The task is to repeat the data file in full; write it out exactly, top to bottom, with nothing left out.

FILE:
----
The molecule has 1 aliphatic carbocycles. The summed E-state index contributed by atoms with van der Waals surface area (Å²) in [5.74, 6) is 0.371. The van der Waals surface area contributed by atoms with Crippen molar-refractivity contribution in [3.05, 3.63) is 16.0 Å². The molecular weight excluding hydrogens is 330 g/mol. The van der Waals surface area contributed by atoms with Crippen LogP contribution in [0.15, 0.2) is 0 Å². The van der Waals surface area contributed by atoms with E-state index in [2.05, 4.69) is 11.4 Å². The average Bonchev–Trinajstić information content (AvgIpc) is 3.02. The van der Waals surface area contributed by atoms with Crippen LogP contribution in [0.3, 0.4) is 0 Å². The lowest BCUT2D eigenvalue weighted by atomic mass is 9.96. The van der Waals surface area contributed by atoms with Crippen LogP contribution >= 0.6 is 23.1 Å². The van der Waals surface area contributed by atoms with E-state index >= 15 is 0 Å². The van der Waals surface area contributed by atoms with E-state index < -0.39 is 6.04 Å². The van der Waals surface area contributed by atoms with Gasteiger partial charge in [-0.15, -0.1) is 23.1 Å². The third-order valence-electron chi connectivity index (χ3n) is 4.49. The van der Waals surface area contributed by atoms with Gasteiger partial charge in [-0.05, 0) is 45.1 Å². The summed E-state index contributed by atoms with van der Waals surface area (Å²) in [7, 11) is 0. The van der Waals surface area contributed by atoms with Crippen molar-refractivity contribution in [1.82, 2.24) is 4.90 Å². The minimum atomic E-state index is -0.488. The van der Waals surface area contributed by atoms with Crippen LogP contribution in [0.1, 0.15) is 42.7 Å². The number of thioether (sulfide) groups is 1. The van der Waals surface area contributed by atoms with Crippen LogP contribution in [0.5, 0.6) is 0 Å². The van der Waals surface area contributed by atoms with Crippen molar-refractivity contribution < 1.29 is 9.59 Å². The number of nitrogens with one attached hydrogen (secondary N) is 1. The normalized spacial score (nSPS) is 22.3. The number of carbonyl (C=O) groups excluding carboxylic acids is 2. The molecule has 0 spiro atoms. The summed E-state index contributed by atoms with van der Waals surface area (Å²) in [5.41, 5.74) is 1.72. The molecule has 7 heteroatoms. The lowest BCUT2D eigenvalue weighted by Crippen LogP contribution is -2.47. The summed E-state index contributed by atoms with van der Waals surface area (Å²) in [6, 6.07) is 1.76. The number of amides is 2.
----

The molecule has 1 aliphatic carbocycles. The summed E-state index contributed by atoms with van der Waals surface area (Å²) in [5.74, 6) is 0.371. The van der Waals surface area contributed by atoms with Crippen molar-refractivity contribution in [3.05, 3.63) is 16.0 Å². The molecular weight excluding hydrogens is 330 g/mol. The van der Waals surface area contributed by atoms with Crippen LogP contribution in [0.15, 0.2) is 0 Å². The van der Waals surface area contributed by atoms with E-state index in [2.05, 4.69) is 11.4 Å². The average Bonchev–Trinajstić information content (AvgIpc) is 3.02. The van der Waals surface area contributed by atoms with Crippen LogP contribution in [0.3, 0.4) is 0 Å². The lowest BCUT2D eigenvalue weighted by atomic mass is 9.96. The van der Waals surface area contributed by atoms with Crippen LogP contribution >= 0.6 is 23.1 Å². The van der Waals surface area contributed by atoms with E-state index >= 15 is 0 Å². The van der Waals surface area contributed by atoms with E-state index < -0.39 is 6.04 Å². The van der Waals surface area contributed by atoms with Gasteiger partial charge in [-0.15, -0.1) is 23.1 Å². The third-order valence-electron chi connectivity index (χ3n) is 4.49. The van der Waals surface area contributed by atoms with Gasteiger partial charge in [-0.05, 0) is 45.1 Å². The summed E-state index contributed by atoms with van der Waals surface area (Å²) in [7, 11) is 0. The van der Waals surface area contributed by atoms with Crippen molar-refractivity contribution in [1.82, 2.24) is 4.90 Å². The minimum atomic E-state index is -0.488. The van der Waals surface area contributed by atoms with Crippen LogP contribution in [0.1, 0.15) is 42.7 Å². The number of thioether (sulfide) groups is 1. The van der Waals surface area contributed by atoms with Crippen LogP contribution in [0.5, 0.6) is 0 Å². The van der Waals surface area contributed by atoms with Crippen molar-refractivity contribution < 1.29 is 9.59 Å². The number of nitrogens with one attached hydrogen (secondary N) is 1. The normalized spacial score (nSPS) is 22.3. The number of carbonyl (C=O) groups excluding carboxylic acids is 2. The molecule has 0 spiro atoms. The summed E-state index contributed by atoms with van der Waals surface area (Å²) in [5.41, 5.74) is 1.72. The molecule has 7 heteroatoms. The lowest BCUT2D eigenvalue weighted by Crippen LogP contribution is -2.47. The summed E-state index contributed by atoms with van der Waals surface area (Å²) in [6, 6.07) is 1.76. The number of amides is 2.